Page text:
If eddy finds only solutions that are not the same as what's already there, it will show a hint. Most commonly, you will see this kind of hint:
final label = EddyHinLabelfinal EddyHintLabel label = new EddyHintLabel();
This is eddy's way of telling you it has found a solution, and it's different from what you wrote. If eddy has found only one solution, you can hit alt + enter to immediately apply the solution. Your cursor will be at the same point in the line as before.
If eddy found several possible solutions, the hint will say so, like this:
setText hintText hintHintlabel.setText(hintText, hintHint); (multiple options...)
Then, hitting alt + enter will open a menu with up to four possible solutions, from which you can select one to apply.
If you have enabled the auto-apply feature in eddy's settings, and if eddy is very confident about its preferred solution, the hint will look like this:
label.setText(hintText, hintHint)label.setText(hintText, hintHint);
Eddy will only show these hints if you are at the end of the line. If you hit enter, the solution will be applied automatically, and your cursor will be in the next line (as you would expect when you hit enter). If you don't want eddy's suggestion, press escape. The hint will go away and enter will behave normally.
Eddy shows hints after you have edited the file, or if you moved to a different line. It will not show hints if you move around within a line.
Even if eddy does not show a hint, you can still look at eddy's solutions through IntelliJ's intention action system. Once IntelliJ's lightbulb () shows, hit alt + enter to access the intentions menu. Eddy offers two intentions. If it found anything, you will see the "eddy thinks..." action (if eddy found a unique solution, it will tell you here). Selecting it has the same effect as hitting alt + enter when a hint is shown.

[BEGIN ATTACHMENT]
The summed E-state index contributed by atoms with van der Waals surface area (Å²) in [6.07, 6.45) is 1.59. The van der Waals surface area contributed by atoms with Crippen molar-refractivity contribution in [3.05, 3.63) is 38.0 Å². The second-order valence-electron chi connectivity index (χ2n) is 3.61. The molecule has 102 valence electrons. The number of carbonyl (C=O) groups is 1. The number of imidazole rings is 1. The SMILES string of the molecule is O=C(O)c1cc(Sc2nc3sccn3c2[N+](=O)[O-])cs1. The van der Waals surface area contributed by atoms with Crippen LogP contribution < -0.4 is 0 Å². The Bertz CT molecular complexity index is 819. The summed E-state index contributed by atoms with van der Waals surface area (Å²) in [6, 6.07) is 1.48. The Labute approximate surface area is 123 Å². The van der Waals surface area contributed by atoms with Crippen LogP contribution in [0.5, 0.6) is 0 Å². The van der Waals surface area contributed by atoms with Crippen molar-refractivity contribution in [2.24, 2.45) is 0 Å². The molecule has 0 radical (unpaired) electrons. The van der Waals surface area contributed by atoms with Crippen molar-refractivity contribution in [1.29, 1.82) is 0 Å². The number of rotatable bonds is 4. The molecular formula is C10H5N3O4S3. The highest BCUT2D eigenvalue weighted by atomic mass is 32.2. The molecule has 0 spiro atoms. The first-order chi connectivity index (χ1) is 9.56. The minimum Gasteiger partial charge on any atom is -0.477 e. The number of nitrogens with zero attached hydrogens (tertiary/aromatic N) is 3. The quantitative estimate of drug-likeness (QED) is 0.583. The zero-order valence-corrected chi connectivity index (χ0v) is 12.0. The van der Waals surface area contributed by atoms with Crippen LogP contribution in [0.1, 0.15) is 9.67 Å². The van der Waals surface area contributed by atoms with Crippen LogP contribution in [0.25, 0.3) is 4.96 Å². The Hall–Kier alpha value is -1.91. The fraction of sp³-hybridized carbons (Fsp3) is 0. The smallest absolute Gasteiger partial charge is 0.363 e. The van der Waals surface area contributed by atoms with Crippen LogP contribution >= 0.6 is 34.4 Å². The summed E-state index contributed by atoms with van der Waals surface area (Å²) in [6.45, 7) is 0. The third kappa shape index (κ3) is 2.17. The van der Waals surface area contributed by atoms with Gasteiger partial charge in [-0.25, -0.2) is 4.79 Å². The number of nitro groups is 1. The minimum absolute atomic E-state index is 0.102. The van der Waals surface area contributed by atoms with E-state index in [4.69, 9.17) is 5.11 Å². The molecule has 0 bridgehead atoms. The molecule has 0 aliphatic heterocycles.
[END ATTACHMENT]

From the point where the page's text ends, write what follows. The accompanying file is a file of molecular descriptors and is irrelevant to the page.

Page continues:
Whenever eddy is available, you will also see the "suggest solution" action. It's described below.
Whenever eddy doesn't find what you're looking for, you can suggest the correct solution using the "suggest solution" intention action. This will bring up this dialog:
It shows the input eddy was processing, and the list of abbreviated solutions it found. Each solution comes with a score (roughly, a probability). If you click on any solution, an expanded version (the text that would have been inserted) is shown in the text field below.
You can enter your preferred solution in the text field on the bottom of the dialog. It's just text, so feel free to add any information you feel would be helpful to understand why eddy's solution is not the best one, for example, information about classes used in the line, your intentions when writing the original line, or maybe some surrounding code that eddy should have used as input but didn't.